DIRECTOR: Wes Anderson CAST: Ralph Fiennes, Tony Revolori, Adrien Brody, Willem Dafoe, Saoirse Ronan, F. Murray Abraham, Mathieu Amalric, Jeff Goldblum, Harvey Keitel, Jude Law, Bill Murray, Edward Norton, Jason Schwartzman, Léa Seydoux, Tilda Swinton, Tom Wilkinson, Owen Wilson
- Golden Globes
- Best Motion Picture, Musical or Comedy
- Best Actor in a Motion Picture, Musical or Comedy (Ralph Fiennes); Best Director, Motion Picture (Wes Anderson); Best Screenplay, Motion Picture
- Acting – 10 out of 10
- Normally films suffer when they have such a large ensemble of brilliant actors. And it’s usually because none of them is given adequate screen time to show us what they’ve really got. The Grand Budapest Hotel, however, is one of the greatest examples to the contrary. No other actors could have executed the eccentric brilliance that is a Wes Anderson film as well as this ensemble did.
- Writing/Dialogue – 10 out of 10
- I have always been a fan of Wes Anderson, and for quite some time The Darjeeling Limited remained my favourite of his work. Now, though, because he has surpassed even his own quirkly genius with The Grand Budapest Hotel.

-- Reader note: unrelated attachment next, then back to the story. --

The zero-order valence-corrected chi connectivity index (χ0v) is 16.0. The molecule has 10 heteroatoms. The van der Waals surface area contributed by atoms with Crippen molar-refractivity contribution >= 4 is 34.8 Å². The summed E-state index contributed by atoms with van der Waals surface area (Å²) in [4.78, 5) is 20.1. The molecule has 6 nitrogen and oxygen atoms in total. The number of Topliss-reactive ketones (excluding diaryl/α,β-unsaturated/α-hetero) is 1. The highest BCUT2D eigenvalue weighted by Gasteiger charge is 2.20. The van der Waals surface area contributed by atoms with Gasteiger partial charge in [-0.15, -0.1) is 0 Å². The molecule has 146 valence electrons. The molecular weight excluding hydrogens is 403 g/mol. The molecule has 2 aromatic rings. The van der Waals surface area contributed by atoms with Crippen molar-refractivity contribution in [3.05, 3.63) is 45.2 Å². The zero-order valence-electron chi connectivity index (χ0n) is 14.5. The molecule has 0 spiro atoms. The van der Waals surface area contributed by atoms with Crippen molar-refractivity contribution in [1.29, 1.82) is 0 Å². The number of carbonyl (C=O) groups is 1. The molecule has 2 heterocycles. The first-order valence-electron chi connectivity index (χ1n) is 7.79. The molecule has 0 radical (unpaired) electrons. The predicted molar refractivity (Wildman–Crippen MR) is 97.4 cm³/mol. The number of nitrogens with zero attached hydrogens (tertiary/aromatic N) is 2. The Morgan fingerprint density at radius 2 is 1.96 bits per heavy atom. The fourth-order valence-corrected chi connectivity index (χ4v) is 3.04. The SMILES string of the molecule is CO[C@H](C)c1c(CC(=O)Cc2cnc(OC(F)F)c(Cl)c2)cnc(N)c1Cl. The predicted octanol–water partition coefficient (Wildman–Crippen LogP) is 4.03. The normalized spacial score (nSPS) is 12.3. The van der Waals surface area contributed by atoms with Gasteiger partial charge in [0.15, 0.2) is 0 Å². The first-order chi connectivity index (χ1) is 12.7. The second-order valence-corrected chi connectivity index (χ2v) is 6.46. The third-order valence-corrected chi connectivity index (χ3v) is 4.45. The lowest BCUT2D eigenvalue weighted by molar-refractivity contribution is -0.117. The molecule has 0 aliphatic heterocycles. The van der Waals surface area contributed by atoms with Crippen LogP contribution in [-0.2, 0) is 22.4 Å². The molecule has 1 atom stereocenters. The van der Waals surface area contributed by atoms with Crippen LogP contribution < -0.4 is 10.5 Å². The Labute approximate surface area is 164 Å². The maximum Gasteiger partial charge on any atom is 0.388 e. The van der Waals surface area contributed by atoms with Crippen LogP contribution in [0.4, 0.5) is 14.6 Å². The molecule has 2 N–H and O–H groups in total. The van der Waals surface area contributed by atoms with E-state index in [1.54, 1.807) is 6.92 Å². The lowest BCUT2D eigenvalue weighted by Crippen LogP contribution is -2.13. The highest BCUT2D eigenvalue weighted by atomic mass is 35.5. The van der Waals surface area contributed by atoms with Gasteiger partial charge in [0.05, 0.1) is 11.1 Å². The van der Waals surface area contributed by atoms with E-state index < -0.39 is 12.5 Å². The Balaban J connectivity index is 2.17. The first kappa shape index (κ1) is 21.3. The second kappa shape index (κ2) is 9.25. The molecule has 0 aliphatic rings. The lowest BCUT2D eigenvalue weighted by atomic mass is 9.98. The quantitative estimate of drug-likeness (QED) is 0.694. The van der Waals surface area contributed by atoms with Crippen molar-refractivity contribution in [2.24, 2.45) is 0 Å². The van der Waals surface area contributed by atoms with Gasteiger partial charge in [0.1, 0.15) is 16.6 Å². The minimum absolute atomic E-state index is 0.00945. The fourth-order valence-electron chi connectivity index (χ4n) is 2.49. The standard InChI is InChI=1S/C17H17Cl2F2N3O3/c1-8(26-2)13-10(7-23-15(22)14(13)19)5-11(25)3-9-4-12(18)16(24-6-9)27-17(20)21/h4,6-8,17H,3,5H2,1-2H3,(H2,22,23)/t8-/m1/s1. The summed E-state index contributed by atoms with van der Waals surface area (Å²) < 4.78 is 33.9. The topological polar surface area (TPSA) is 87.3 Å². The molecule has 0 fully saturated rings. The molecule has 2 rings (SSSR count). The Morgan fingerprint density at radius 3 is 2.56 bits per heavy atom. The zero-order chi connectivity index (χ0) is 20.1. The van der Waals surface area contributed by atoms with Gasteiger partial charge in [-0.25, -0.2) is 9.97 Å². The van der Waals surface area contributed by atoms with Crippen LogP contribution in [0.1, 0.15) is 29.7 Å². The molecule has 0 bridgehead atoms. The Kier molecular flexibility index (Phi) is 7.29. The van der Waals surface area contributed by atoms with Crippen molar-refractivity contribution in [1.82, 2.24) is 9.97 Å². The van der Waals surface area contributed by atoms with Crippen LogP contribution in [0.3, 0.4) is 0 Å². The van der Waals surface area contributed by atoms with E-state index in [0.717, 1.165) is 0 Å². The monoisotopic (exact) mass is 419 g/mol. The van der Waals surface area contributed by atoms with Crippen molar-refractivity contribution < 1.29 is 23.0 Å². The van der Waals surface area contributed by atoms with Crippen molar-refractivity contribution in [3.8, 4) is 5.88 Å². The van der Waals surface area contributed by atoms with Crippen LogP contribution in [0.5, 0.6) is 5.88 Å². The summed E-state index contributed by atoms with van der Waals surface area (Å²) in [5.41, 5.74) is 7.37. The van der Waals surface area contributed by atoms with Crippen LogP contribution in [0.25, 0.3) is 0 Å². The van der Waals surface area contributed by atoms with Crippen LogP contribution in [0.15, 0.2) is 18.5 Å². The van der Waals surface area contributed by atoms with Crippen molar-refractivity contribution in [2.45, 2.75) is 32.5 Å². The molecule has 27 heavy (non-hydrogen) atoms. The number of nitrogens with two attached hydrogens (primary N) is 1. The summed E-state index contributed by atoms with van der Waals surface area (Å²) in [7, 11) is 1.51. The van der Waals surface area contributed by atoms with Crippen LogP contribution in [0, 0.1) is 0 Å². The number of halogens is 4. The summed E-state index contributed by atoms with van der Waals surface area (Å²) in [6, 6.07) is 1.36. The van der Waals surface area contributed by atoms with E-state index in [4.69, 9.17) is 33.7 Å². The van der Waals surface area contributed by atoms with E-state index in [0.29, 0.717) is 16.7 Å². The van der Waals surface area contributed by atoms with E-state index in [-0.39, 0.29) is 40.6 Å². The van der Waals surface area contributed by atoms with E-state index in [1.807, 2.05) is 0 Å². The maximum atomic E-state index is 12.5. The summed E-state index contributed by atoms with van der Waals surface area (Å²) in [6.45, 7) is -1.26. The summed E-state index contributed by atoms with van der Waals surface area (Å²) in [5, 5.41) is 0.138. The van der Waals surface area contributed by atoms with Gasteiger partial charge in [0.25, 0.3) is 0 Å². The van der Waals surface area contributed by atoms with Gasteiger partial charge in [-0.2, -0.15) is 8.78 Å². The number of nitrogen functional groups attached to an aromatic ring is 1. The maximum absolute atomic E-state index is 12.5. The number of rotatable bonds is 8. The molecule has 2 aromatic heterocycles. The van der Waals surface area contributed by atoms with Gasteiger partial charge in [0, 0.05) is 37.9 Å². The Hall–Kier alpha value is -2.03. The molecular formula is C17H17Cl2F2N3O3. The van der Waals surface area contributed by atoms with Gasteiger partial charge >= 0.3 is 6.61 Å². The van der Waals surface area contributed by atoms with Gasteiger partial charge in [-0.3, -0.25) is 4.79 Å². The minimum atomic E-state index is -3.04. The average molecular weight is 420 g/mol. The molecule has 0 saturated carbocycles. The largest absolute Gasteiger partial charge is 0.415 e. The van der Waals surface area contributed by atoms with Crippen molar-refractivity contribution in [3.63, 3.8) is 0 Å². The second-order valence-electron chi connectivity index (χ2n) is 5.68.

- Diversity – 4 out of 10
- I am sad to give this film such a low score on this one, but I must. With a cast of such lauded talent, only 3 of them were women, one of whom was dead practically from the off. One plays an integral roll in helping prisoners escape by way of baking tools into her pastries. The women never speak to each other, if my memory serves. There are two persons of colour in the film in a substantial role, but they play a younger and older version of the same character.
- Visual Effects – 10 out of 10
- Simply delightful.
- Cinematography – 10 out of 10
- A fine pulchritude of stunningly vivacious colours that are truly a treat to behold.
- Musical Score & Sound Editing – 10 out of 10
- The score was fun, as they always are in his films.
- Costume/Hair/Makeup – 10 out of 10
- The extravagant costumes fit the scenery so perfectly.
- Plot/Story – 8 out of 10
- It took a little bit for me to string together everything that was being strung. But this really is a wonderful and quirky tale that everyone should see.
- Time – 10 out of 10
- No dragging out of scenes here.
- Grandiosity vs Humility 8 out of 10
- Wes Anderson’s films seem to have acquire a “hipster” status to them, which should automatically make it a film of such grandiosity as to be nauseating. However, Mr. Anderson has perfected the art of humble grandeur and self-deprecating egotism. My second favourite film of the year, in close odds with Birdman.
Oscar Movie Marathon Review: The Grand Budapest Hotel